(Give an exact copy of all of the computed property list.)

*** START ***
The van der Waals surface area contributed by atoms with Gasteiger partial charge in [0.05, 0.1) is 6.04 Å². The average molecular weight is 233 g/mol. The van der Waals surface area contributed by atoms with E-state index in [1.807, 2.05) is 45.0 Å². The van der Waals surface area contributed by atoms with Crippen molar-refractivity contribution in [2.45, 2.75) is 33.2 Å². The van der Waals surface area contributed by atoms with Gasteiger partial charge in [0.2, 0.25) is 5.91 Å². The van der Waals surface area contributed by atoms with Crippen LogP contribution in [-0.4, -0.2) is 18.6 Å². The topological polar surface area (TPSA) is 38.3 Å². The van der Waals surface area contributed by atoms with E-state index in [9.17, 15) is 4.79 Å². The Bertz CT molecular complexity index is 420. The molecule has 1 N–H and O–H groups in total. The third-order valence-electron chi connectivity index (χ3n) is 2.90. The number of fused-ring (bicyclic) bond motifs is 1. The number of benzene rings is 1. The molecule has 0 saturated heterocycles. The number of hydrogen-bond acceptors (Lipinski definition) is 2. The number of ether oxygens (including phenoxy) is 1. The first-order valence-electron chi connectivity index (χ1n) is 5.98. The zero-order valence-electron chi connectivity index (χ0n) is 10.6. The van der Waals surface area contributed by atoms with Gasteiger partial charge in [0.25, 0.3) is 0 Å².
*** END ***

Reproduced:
The van der Waals surface area contributed by atoms with Gasteiger partial charge in [0.05, 0.1) is 6.04 Å². The average molecular weight is 233 g/mol. The van der Waals surface area contributed by atoms with E-state index in [1.807, 2.05) is 45.0 Å². The van der Waals surface area contributed by atoms with Crippen molar-refractivity contribution in [2.45, 2.75) is 33.2 Å². The van der Waals surface area contributed by atoms with Gasteiger partial charge in [0.2, 0.25) is 5.91 Å². The van der Waals surface area contributed by atoms with Crippen LogP contribution in [-0.4, -0.2) is 18.6 Å². The topological polar surface area (TPSA) is 38.3 Å². The van der Waals surface area contributed by atoms with E-state index in [9.17, 15) is 4.79 Å². The Bertz CT molecular complexity index is 420. The molecule has 1 N–H and O–H groups in total. The third-order valence-electron chi connectivity index (χ3n) is 2.90. The number of fused-ring (bicyclic) bond motifs is 1. The number of benzene rings is 1. The molecule has 0 saturated heterocycles. The number of hydrogen-bond acceptors (Lipinski definition) is 2. The number of ether oxygens (including phenoxy) is 1. The first-order valence-electron chi connectivity index (χ1n) is 5.98. The zero-order valence-electron chi connectivity index (χ0n) is 10.6. The van der Waals surface area contributed by atoms with Gasteiger partial charge in [0.25, 0.3) is 0 Å².